My rating: 3 of 5 stars
Received: Penguin Random House Canada
Publisher: Doubleday Canada
Recommended Age: 14+
Genres & Themes: Adult, Memoir, Essays, Nonfiction, Feminism, Culture, India, Humor
In One Day We’ll All Be Dead and None of This Will Matter, Scaachi deploys her razor-sharp humour to share her fears, outrages and mortifying experiences as an outsider growing up in Canada. Her subjects range from shaving her knuckles in grade school, to a shopping trip gone horribly awry, to dealing with internet trolls, to feeling out of place at an Indian wedding (as an Indian woman), to parsing the trajectory of fears and anxieties that pressed upon her immigrant parents and bled down a generation. Alongside these personal stories are pointed observations about life as a woman of colour, where every aspect of her appearance is open for critique, derision or outright scorn. Where strict gender rules bind in both Western and Indian cultures, forcing her to confront questions about gender dynamics, racial tensions, ethnic stereotypes and her father’s creeping mortality–all as she tries to find her feet in the world.
I am rooting for this author. I really am. Her personality and mine couldn’t be more different and her experience being a college student was nothing like mine—I can’t even stand the smell of alcohol, let alone drink it. And yet, I still am rooting for her.
She asks the right questions. She pushes at the right times (usually). She seeks to understand. She seeks to expose. The wheel in her brain is forever turning. Her claws come out once in a while, but she’s not destructive.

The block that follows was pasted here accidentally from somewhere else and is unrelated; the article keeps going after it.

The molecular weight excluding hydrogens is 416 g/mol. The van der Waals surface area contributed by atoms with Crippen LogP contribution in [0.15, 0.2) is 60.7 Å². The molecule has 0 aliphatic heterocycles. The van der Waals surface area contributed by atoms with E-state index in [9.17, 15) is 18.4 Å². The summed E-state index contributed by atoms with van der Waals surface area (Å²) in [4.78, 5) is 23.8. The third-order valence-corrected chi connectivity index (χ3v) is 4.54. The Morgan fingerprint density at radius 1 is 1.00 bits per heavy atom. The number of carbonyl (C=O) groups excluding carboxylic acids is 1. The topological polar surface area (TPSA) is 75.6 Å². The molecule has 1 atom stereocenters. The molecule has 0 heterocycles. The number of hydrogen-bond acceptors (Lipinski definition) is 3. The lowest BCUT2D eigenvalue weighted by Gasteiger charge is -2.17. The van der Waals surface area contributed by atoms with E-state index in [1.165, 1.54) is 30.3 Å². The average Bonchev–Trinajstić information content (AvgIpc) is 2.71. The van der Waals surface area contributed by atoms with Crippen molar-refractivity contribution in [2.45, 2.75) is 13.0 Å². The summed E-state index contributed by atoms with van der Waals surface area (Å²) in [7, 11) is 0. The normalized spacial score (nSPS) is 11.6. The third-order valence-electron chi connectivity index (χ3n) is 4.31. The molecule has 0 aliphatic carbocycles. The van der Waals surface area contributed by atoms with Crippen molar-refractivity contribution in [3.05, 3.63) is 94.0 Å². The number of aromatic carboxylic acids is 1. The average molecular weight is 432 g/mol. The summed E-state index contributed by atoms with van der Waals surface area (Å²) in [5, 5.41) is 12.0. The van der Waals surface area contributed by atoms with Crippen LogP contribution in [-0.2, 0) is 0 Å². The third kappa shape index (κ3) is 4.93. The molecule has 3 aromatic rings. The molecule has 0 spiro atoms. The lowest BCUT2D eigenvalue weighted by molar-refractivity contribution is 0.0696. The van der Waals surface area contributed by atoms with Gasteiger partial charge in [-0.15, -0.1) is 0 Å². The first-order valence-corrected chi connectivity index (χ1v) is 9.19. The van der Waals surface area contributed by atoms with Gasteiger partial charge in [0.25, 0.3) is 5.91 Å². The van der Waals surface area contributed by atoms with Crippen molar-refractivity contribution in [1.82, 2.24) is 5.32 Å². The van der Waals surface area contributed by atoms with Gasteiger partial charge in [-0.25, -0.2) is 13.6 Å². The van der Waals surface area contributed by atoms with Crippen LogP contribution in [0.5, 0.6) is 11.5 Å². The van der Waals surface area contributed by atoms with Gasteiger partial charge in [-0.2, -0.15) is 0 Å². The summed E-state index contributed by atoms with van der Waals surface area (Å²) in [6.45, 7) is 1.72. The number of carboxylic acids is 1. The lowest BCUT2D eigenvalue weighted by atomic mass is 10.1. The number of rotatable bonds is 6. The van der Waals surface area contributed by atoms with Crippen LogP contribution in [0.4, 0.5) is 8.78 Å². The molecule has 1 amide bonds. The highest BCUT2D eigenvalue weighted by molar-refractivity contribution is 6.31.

It’s then not surprising to me that she is being compared to author Roxane Gay, whom I have discovered recently and adore. Both women discuss sexism, feminism, rape, the life of minorities and the difference between cultures. The only thing is, although Roxane Gay managed to surprise me and shock me to the point of staring into space for entire minutes, Scaachi Koul… never did.
She has interesting opinions and ideas. She explores them well enough. She is someone who has a lot to say and would make for a fabulous interviewee. But she doesn’t exactly think outside the box. She speaks her mind—that is to say, argues against—patriarchy, especially in India, the female body as commodity, stereotypes and other such issues.
She teaches beautifully, her writing eloquent and her ideas clear, but she rarely introduces anything new. Because I knew little about Indian marriages, I learned how those tend to unfold. But when she talks about, for example, rape culture, her thoughts are so like my own—a feminist—and other authors who have written about it in the past that I read more out of desire to just *read* than because I *needed* to know more.
Overall, not a bad memoir, but some essays could have been more original.
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